1

Please help resolve a disputed text message and its meaning.

The question is whether the sender of the message stated that he had left the garage door open when leaving the house.

I ve left the house and notice she's gone out and left the garage door open.

The possible answers would be either

  • Yes,
  • No,
  • or ambiguous.

(big dispute between myself and a friend).

  • The sentence says "she" left the door open. Are you asking if "he", on seeing this, closed the door afterwards? How could anyone know if he did or not? – Mr. Shiny and New 安宇 Jul 4 '14 at 18:26
1

To me, this says he has left the house, and (because he is outside and can thus see the garage) noticed that 'she' (whoever she is - wife? mother? sister?) has left the garage door open. It is impossible to infer from the message if he left the door in that state, or whether he closed it. Presumably if the expected state of the garage door when no one is at home is closed, he did close it, but that's just a presumption.

  • "Unspecified" is the appropriate answer from the set of possible answers. – Matt Gutting Jul 4 '14 at 15:01
1

Following only logic, there's no way to know with elements given (the sentence). The grammar leaves both possibilities open for who's the subject of the last action (...left the garage door open).

In a "real situation", though, the context would very likely have been enough to assume the intended meaning. By context I mean knowing the people involved, the events before and after these, possible motivations of the protagonists, and so on.


As a side note, shouldn't it be

I've left the house and noticed she had gone out and left the garage door open.

rather than

I ve left the house and notice she's gone out and left the garage door open.

?

0

I ve left the house and notice she's gone out and left the garage door open.

Let's illustrate with variation of the sentence.

  1. I am leaving the house and notice she's gone out and leaving the garage door open.

    Matching present tenses: I am leaving the house and leaving the garage door open and notice ...

  2. I left the house and noticed she's gone out and had left the garage door open.

    Matching past participles: she's gone out and had left the garage door open.
    Matching past tense: I left the house and noticed

  3. I've left the house and noticed she's gone out and left the garage door open.

    Matching past tense: I left the house and noticed and left the garage door open.
    No other match for past participle: she's gone out

  4. I've left the house and notice she's gone out and left the garage door open.

    Presuming and is used instead of to, to form a non-finite or infinitive phrase:
    I've left the house to {notice she's gone}.

Therefore, who left the garage door open?

  • If she had left the garage door open, the text needs to be:
    I have left the house and notice{ she (is gone out) and (had left the garage door open)}.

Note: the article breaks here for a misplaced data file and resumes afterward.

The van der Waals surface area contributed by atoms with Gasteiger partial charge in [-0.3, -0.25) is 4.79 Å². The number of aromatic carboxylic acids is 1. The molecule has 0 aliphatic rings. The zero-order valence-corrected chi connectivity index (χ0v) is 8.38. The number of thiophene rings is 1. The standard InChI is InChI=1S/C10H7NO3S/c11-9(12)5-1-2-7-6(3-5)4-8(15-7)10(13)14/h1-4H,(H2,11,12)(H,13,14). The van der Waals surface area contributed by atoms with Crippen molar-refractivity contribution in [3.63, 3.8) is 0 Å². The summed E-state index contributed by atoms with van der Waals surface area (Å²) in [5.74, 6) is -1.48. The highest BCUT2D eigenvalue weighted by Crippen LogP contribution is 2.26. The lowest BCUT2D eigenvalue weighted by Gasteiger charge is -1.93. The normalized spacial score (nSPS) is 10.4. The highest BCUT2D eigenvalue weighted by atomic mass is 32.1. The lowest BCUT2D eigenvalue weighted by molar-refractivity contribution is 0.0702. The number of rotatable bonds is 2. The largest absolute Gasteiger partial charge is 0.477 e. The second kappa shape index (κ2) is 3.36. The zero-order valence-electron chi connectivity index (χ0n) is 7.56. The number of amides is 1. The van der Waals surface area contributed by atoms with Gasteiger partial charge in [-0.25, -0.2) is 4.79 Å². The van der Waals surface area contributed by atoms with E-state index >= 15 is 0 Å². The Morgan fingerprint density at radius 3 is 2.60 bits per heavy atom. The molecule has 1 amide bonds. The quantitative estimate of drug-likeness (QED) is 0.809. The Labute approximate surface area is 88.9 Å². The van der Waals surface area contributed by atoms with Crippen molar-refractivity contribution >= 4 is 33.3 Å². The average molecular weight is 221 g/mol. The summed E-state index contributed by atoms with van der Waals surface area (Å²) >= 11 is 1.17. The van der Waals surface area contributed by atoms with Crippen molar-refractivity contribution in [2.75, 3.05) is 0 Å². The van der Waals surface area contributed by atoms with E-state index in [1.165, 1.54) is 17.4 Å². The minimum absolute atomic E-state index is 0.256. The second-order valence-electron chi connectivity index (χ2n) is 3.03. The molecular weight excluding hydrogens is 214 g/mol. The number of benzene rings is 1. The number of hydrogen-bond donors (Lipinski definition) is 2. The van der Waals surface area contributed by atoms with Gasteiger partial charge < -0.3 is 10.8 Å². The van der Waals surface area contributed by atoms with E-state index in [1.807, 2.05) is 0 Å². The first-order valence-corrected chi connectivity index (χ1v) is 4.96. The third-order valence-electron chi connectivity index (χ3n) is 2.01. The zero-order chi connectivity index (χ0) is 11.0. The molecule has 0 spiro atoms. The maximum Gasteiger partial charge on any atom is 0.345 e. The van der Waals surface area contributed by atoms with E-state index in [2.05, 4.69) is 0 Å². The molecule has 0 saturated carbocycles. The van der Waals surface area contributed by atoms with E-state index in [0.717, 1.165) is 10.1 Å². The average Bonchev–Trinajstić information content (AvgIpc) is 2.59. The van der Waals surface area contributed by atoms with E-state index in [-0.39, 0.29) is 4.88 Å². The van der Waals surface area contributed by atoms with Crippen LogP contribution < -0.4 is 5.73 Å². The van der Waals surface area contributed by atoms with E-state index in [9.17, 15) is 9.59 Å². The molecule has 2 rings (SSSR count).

• But the text is:
    I have {left the house and notice (she is gone out) and (left the garage door open)}.

Therefore, the answer is, the text resolves to
I have left the house
and(to) notice (she is gone out)
and I have left the garage door open.

The speaker may have intended otherwise, but if put thro an emotionless, non-contextually biased syntax analysis machine/software, the sentence says it is the speaker who leaves the garage door open.

The mechanics I used to arrive at the conclusion:

Let's put it thro my simple imaginary completely rule-based, non-emotional speech recognition software:

Rule: matching items in a non-finite phrase:
and/to notice { she's gone out and left the garage door open }

This rule is violated, and the phrase not possible because the state items of non-finite phrase should be matching participles:

  • she is gone
  • she had left the garage door open

These do not match

  • she is gone
  • she is left the garage door open (broken English).

Reapplying the rules ...

  • Matching items in non-finite phrase: she's gone.
  • Matching past participles:
    I have left to/and notice {items in non-finite phrase}, and (have) left the garage door open.

FYI, you can use a preposition to deploy a non-finite phrase. A non-finite phrase would have no tenses (I supposed that is why such phrases are non-finite). For example you would say, I came here to eat, drink and marry, rather than I came here to ate, drank and married.

The non-finite phrase (emboldened) is I came here to {non-finite element}. The non-finite elements could have a present auxiliary verb to launch the description of a state:

  • I came here to be green
  • I came here to be married.
  • I came here to get married. Even though married is past perfect tense, it is a participle describing the a current state launched by the present be/get.

Your Answer

By clicking “Post Your Answer”, you agree to our terms of service, privacy policy and cookie policy

Not the answer you're looking for? Browse other questions tagged or ask your own question.